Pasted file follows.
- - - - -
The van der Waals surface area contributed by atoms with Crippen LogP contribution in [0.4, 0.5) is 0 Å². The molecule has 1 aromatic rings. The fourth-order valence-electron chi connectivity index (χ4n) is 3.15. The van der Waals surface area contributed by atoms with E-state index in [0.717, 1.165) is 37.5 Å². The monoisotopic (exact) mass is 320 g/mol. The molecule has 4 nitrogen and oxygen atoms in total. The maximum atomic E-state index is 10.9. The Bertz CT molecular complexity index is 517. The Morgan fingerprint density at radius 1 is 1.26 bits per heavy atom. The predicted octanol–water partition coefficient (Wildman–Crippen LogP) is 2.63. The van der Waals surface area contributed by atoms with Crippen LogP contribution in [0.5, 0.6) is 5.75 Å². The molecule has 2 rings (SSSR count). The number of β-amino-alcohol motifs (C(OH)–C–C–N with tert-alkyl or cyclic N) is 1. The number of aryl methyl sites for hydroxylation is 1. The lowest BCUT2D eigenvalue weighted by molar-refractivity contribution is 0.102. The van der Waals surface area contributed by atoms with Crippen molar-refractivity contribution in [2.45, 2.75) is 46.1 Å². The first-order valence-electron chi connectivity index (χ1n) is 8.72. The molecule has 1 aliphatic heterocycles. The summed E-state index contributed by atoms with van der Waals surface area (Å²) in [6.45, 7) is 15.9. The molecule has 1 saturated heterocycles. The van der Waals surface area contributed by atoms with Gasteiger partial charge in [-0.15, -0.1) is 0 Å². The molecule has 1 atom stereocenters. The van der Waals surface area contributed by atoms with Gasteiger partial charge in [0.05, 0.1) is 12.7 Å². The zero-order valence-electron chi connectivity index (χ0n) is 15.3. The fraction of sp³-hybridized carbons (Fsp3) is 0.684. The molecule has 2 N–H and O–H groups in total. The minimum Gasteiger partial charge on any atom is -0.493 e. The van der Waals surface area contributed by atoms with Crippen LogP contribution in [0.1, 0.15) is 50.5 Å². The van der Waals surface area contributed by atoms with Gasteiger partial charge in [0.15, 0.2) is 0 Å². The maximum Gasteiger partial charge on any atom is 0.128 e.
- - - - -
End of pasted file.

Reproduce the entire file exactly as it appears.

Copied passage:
The van der Waals surface area contributed by atoms with Crippen LogP contribution in [0.4, 0.5) is 0 Å². The molecule has 1 aromatic rings. The fourth-order valence-electron chi connectivity index (χ4n) is 3.15. The van der Waals surface area contributed by atoms with E-state index in [0.717, 1.165) is 37.5 Å². The monoisotopic (exact) mass is 320 g/mol. The molecule has 4 nitrogen and oxygen atoms in total. The maximum atomic E-state index is 10.9. The Bertz CT molecular complexity index is 517. The Morgan fingerprint density at radius 1 is 1.26 bits per heavy atom. The predicted octanol–water partition coefficient (Wildman–Crippen LogP) is 2.63. The van der Waals surface area contributed by atoms with Crippen LogP contribution in [0.5, 0.6) is 5.75 Å². The molecule has 2 rings (SSSR count). The number of β-amino-alcohol motifs (C(OH)–C–C–N with tert-alkyl or cyclic N) is 1. The number of aryl methyl sites for hydroxylation is 1. The lowest BCUT2D eigenvalue weighted by molar-refractivity contribution is 0.102. The van der Waals surface area contributed by atoms with Crippen molar-refractivity contribution in [2.45, 2.75) is 46.1 Å². The first-order valence-electron chi connectivity index (χ1n) is 8.72. The molecule has 1 aliphatic heterocycles. The summed E-state index contributed by atoms with van der Waals surface area (Å²) in [6.45, 7) is 15.9. The molecule has 1 saturated heterocycles. The van der Waals surface area contributed by atoms with Gasteiger partial charge in [-0.15, -0.1) is 0 Å². The molecule has 1 atom stereocenters. The van der Waals surface area contributed by atoms with Gasteiger partial charge in [0.05, 0.1) is 12.7 Å². The zero-order valence-electron chi connectivity index (χ0n) is 15.3. The fraction of sp³-hybridized carbons (Fsp3) is 0.684. The molecule has 2 N–H and O–H groups in total. The minimum Gasteiger partial charge on any atom is -0.493 e. The van der Waals surface area contributed by atoms with Crippen LogP contribution in [0.1, 0.15) is 50.5 Å². The van der Waals surface area contributed by atoms with Gasteiger partial charge in [0.15, 0.2) is 0 Å². The maximum Gasteiger partial charge on any atom is 0.128 e.